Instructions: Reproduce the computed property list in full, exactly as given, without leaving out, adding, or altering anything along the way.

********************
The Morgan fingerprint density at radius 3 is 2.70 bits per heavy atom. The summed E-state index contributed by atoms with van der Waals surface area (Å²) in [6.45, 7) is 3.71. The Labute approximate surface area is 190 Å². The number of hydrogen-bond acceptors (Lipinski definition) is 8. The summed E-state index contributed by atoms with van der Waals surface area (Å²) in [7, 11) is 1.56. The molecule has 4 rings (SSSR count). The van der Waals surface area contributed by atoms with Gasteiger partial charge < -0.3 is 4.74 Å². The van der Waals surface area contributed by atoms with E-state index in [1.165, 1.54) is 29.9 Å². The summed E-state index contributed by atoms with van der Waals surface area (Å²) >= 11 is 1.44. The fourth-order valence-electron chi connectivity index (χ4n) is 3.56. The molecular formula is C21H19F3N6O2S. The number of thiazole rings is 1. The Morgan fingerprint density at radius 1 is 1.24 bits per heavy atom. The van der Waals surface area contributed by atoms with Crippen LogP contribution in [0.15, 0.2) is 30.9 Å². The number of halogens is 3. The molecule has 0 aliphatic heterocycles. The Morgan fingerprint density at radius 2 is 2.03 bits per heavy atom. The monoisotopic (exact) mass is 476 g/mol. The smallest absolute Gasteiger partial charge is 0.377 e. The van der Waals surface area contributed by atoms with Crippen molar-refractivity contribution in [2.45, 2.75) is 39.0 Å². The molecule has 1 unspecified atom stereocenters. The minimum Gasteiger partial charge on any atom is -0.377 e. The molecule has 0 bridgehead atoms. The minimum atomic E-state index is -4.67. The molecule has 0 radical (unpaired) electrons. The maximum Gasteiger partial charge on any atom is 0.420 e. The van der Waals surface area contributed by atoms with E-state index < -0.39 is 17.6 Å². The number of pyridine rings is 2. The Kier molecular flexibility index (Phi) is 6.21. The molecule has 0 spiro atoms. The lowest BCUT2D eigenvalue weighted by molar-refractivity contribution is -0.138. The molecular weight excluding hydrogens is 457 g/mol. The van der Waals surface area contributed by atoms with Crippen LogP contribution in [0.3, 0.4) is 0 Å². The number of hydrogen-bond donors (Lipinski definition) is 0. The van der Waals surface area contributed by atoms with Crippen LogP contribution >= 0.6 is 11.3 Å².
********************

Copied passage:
The Morgan fingerprint density at radius 3 is 2.70 bits per heavy atom. The summed E-state index contributed by atoms with van der Waals surface area (Å²) in [6.45, 7) is 3.71. The Labute approximate surface area is 190 Å². The number of hydrogen-bond acceptors (Lipinski definition) is 8. The summed E-state index contributed by atoms with van der Waals surface area (Å²) in [7, 11) is 1.56. The molecule has 4 rings (SSSR count). The van der Waals surface area contributed by atoms with Gasteiger partial charge < -0.3 is 4.74 Å². The van der Waals surface area contributed by atoms with E-state index in [1.165, 1.54) is 29.9 Å². The summed E-state index contributed by atoms with van der Waals surface area (Å²) >= 11 is 1.44. The fourth-order valence-electron chi connectivity index (χ4n) is 3.56. The molecular formula is C21H19F3N6O2S. The number of thiazole rings is 1. The Morgan fingerprint density at radius 1 is 1.24 bits per heavy atom. The van der Waals surface area contributed by atoms with Crippen LogP contribution in [0.15, 0.2) is 30.9 Å². The number of halogens is 3. The molecule has 0 aliphatic heterocycles. The Morgan fingerprint density at radius 2 is 2.03 bits per heavy atom. The monoisotopic (exact) mass is 476 g/mol. The smallest absolute Gasteiger partial charge is 0.377 e. The van der Waals surface area contributed by atoms with Crippen molar-refractivity contribution in [2.45, 2.75) is 39.0 Å². The molecule has 1 unspecified atom stereocenters. The minimum Gasteiger partial charge on any atom is -0.377 e. The molecule has 0 bridgehead atoms. The minimum atomic E-state index is -4.67. The molecule has 0 radical (unpaired) electrons. The maximum Gasteiger partial charge on any atom is 0.420 e. The van der Waals surface area contributed by atoms with E-state index < -0.39 is 17.6 Å². The number of pyridine rings is 2. The Kier molecular flexibility index (Phi) is 6.21. The molecule has 0 spiro atoms. The lowest BCUT2D eigenvalue weighted by molar-refractivity contribution is -0.138. The molecular weight excluding hydrogens is 457 g/mol. The van der Waals surface area contributed by atoms with Crippen LogP contribution in [0.3, 0.4) is 0 Å². The number of hydrogen-bond donors (Lipinski definition) is 0. The van der Waals surface area contributed by atoms with Crippen LogP contribution >= 0.6 is 11.3 Å².